In 1916, Lodge arranged for Radclyffe Hall (author of The Well of Loneliness) and her friend, Una Troubridge, to sit with Leonard, in hopes of contacting Hall’s deceased friend, Mabel Batten. When the first sittings showed promise, he trained them in Séance procedure. Troubridge and Hall continued to have weekly sittings with Leonard over a period of eight years. They published a report on the first year of their work in the Proceedings of the Society for Psychical Research. Not only did the Batten communicator (called “A. V. B.” in the report) refer to many private moments with Hall, she showed a good knowledge of events in Hall’s life since Batten’s death, and commented on some things (later shown to be correct) unknown to either Hall or Troubridge at the time. A striking feature of the sittings was the way Batten’s personality came through.

This would be manifested in the choice of subjects and words, characteristic gestures, and an overall attitude toward life. Perhaps because of her experience with her parents, Leonard understood the importance of strict Séance procedures, aimed at obtaining the best possible evidence of survival. In 1918, she agreed to give sittings arranged by the SPR exclusively for three months. As a condition of employment, she promised never to read an SPR publication, a promise she kept to the end of her life. Although Leonard returned to professional mediumship after this engagement, she continued to make herself available to the SPR.

The researcher who worked most closely with Leonard was Charles Drayton Thomas, who had more than 500 sittings with her. It was with Thomas that Feda first suggested an experiment which came to be called the book test (see Survival Tests). A communicator would instruct a sitter to go to a certain room, and take a book from a certain shelf on a bookcase there; on such-andsuch a page would be a passage of interest to the sitter. Later on, newspaper tests were introduced. In these, a communicator would predict in advance of printing what would appear in a newspaper.

Many of the sittings with Leonard scheduled through the SPR over the years were not attended by the persons interested in contacting deceased loved ones, but by proxies who knew nothing about the people or subjects involved in the communications. Such “proxy sittings” came to be standard methodology in psychical research, because they minimized the possibility of the medium getting information directly from the sitter, via either “fishing” or ESP. Many Leonard proxy sittings were highly successful. Feda would sometimes have trouble understanding what a communicator was trying to say to her.

On these occasions, sitters would sometimes hear a voice, different from Feda’s, from a point elsewhere in the room, a phenomenon known as Direct Voice Mediumship. Sometimes Feda and the direct voice would talk to each other. This might happen when Feda stumbled on a word, as in the following instance. Feda said, “He says you must have a good working . . . What? Hippopotamus?” “Hypothesis,” said the direct voice. “Hippopotamus?” Feda said somewhat louder. “Hypothesis,” the direct voice said again. “And don’t shout.” “I’m not shouting,” replied Feda. “I’m only speaking plainly.”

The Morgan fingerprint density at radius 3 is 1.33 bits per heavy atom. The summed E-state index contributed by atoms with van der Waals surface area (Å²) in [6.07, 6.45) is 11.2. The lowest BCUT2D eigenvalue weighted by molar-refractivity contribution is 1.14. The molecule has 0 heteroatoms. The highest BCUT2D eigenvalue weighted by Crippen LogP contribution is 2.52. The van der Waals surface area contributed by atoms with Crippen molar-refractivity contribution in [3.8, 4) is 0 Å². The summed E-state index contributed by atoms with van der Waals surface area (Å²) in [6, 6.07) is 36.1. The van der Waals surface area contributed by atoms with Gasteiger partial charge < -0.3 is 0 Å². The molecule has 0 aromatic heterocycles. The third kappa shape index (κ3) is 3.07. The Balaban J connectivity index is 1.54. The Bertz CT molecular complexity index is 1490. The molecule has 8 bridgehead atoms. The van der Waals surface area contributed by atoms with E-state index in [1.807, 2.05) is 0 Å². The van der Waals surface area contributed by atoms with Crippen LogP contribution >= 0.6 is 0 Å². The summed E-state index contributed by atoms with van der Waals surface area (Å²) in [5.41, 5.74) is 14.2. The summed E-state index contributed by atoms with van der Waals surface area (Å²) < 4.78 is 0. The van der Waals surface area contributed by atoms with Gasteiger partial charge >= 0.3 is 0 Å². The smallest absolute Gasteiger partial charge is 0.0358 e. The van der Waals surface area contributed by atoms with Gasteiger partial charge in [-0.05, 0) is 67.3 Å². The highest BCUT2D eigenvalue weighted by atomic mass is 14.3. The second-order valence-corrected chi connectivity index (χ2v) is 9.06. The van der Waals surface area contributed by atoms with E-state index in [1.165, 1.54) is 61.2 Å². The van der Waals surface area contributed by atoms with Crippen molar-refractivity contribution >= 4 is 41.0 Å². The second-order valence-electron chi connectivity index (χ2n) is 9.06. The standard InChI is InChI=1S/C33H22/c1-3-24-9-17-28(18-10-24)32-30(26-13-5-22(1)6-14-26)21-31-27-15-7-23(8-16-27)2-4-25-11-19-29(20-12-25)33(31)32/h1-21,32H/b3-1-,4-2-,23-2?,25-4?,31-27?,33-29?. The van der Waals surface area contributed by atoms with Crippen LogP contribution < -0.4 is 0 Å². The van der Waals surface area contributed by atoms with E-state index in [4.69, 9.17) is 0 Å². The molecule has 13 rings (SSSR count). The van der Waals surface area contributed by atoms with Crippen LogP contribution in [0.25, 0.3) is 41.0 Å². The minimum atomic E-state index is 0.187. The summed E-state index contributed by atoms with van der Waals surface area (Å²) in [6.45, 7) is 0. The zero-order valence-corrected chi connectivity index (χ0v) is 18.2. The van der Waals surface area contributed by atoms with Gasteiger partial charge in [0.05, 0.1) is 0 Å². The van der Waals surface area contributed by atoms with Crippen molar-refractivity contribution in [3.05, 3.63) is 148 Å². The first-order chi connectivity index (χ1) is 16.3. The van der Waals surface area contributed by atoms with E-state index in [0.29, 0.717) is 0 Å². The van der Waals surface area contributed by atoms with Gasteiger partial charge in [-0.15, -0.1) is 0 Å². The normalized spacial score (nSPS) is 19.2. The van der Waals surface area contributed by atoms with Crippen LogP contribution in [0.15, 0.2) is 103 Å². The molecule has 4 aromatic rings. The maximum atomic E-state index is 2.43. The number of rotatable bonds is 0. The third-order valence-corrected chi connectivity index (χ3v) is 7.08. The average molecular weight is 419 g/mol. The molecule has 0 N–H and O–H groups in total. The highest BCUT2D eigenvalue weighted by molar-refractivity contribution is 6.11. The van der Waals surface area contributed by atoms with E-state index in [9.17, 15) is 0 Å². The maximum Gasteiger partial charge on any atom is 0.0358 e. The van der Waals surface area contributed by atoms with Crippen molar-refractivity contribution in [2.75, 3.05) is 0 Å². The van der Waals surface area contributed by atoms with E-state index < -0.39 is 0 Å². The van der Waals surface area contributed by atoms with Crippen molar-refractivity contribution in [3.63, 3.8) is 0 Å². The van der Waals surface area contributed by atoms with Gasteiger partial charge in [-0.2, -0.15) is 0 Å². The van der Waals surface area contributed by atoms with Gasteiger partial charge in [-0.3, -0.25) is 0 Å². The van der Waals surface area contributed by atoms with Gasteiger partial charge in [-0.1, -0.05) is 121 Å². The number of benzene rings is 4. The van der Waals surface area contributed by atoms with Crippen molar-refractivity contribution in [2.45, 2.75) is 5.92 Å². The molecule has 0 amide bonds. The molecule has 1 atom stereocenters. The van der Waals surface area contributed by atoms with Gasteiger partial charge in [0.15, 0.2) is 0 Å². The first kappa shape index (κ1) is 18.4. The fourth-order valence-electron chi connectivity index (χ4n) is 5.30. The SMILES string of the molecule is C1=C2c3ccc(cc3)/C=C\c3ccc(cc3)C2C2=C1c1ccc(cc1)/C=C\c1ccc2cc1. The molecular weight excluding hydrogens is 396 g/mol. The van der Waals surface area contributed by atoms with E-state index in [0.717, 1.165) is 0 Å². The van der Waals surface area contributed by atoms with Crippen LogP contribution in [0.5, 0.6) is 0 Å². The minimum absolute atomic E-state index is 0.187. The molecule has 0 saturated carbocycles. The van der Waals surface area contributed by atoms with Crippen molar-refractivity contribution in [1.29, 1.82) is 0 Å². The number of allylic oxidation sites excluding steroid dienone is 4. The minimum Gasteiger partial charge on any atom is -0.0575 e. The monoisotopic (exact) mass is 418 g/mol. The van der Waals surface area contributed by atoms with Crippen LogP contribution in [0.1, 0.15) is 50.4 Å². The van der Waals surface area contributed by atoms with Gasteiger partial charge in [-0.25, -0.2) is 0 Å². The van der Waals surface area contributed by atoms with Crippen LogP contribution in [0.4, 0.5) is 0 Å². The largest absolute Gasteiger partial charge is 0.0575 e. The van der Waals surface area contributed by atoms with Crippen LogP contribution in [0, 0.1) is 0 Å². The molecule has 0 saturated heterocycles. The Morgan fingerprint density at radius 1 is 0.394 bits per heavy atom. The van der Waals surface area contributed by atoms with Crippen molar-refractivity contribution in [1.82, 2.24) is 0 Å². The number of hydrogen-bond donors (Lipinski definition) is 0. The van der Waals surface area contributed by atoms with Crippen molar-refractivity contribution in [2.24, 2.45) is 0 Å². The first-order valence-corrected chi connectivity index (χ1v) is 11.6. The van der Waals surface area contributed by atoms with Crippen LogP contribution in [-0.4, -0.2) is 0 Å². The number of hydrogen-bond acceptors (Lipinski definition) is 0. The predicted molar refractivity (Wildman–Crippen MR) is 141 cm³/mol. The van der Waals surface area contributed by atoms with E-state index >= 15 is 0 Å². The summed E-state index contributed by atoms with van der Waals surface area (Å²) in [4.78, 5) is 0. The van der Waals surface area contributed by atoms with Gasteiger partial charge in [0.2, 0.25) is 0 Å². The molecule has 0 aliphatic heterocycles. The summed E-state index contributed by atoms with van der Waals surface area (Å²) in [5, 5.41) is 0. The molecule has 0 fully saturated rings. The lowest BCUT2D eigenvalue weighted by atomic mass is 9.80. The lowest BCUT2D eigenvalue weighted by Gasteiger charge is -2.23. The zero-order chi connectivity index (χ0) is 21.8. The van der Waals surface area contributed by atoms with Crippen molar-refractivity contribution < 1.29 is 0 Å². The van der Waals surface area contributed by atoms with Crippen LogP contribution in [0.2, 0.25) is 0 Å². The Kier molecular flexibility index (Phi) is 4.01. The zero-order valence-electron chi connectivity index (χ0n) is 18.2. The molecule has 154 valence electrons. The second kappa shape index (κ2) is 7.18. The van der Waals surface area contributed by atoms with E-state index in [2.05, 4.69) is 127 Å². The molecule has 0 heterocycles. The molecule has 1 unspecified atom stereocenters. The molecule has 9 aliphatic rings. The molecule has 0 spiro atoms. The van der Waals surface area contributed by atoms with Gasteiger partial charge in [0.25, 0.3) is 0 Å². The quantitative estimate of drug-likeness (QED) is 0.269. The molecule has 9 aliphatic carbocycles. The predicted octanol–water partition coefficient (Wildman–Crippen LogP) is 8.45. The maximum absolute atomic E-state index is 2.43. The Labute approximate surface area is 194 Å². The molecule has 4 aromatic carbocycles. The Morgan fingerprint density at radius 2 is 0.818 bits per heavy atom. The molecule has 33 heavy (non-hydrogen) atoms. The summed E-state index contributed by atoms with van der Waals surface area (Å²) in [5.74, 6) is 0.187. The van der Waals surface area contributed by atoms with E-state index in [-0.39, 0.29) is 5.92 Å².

Leonard’s mediumship was of such a superior quality that it led to a number of attempts to explore the nature of mediumistic trance and trance communication. The philosopher C.D. Broad made a major contribution to this subject in his Lectures on Psychical Research (1962). He and others judged Feda to be a facet of Leonard’s personality, rather like what occurs in cases of multiple personality, rather than the independent entity she claimed to be. In the mid-1950s, Feda instructed Leonard to take no new sitters, and to reduce the number of those she had. Leonard died on March 10, 1968 of cerebral thrombosis, at her home in Tankerton, Kent. She was 85.



  • Gauld, Alan. Mediumship and Survival. London: William Heinemann Ltd., 1982.
  • Heywood, Rosalind. “Mrs. Gladys Osborne Leonard: A Biographical Tribute.” Journal of the Society for Psychical Research (SPR)45 (1969): 95–104.
  • Leonard, Gladys Osborne. My Life in Two Worlds. London: Two Worlds Publishing Co., 1931.
  • Pleasants, Helene, ed. Biographical Dictionary of Parapsychology. New York: Helix Press, 1964.
  • Radclyffe Hall, [Marguerite], and Troubridge, Lady Una. “On a Series of Sittings with Mrs. Osborne Leonard.” Proceedings of the Society for Psychical Research (SPR)30 (1919): 339–554.
  • Smith Susy. The Mediumship of Mrs. Leonard. Hyde Park, N.Y.: University Books, 1964.


The Encyclopedia of Ghosts and Spirits– Written by Rosemary Ellen Guiley – September 1, 2007